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HENRY A. GARCIA FUND:
Investing in the Future of Our Children
"You should never stop learning. That’s what keeps you young," said Henry Garcia, a former professor of music at Wilberforce and Central State universities and a local organ enthusiast who died at age 84.
When Garcia was looking for a way to preserve his love of learning and find an outlet for his charitable interests, he came to The Dayton Foundation. Garcia chose an endowment fund to support students in the music department at Wilberforce University by providing scholarship assistance for tuition, housing or educational expenses. The fund is named the Henry A. Garcia Fund and is a member of the African-American Community Fund family.
Education was a value instilled early in his life by his father, Howard D. Garcia, a former minister. Music proved to be the young Garcia’s passion.
"I started playing the organ at my dad’s church when I was in the ninth grade," he said. Because Garcia also wanted to teach, he earned a bachelor of education degree from The Ohio State University. He accepted a teaching position at Wilberforce University, but by the mid-1940s, his strong desire for knowledge led him to apply to an Ohio music conservatory.
"They wouldn't accept me, because I was black," he said. "I appealed to the National Association for the Advancement of Colored People, the Urban League and even the State Attorney’s office for their support."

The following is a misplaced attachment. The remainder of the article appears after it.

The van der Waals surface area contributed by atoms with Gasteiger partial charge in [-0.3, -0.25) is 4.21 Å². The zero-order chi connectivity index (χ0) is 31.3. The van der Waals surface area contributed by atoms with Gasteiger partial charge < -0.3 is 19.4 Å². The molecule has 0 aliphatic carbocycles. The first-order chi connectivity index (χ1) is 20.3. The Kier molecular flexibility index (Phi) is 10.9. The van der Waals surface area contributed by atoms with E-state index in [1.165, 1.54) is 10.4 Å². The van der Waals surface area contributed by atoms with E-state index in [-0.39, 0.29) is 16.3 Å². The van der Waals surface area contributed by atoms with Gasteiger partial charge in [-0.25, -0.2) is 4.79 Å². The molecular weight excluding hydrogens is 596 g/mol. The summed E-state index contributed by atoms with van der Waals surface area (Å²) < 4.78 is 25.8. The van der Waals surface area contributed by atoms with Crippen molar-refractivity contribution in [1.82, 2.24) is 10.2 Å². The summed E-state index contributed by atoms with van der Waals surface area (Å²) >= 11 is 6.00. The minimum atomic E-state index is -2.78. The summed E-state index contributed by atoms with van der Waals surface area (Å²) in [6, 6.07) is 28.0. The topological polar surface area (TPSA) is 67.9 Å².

Four years of writing letters and making appeals finally paid off. Garcia was accepted into the conservatory, graduated in 1953 and was given a master of music literature and organ degree. "I was the first black student to graduate from that conservatory," he said.
His purpose for establishing the Henry A. Garcia Fund is clear: "When you go through what I did to get an education, you don't want to see it happen again to another young person," he said. "Everyone has the right to an education. I'm happy to do what I can through The Dayton Foundation to preserve this right."
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IN THEIR WORDS
“We have a responsibility to help others become successful, contributing members of society. The best way for us to do this is by being good stewards and role models for children, particularly through our churc. Our Dayton Foundation funds help us to do this.”
– Leanora and Orlando Brown, donors since 1996.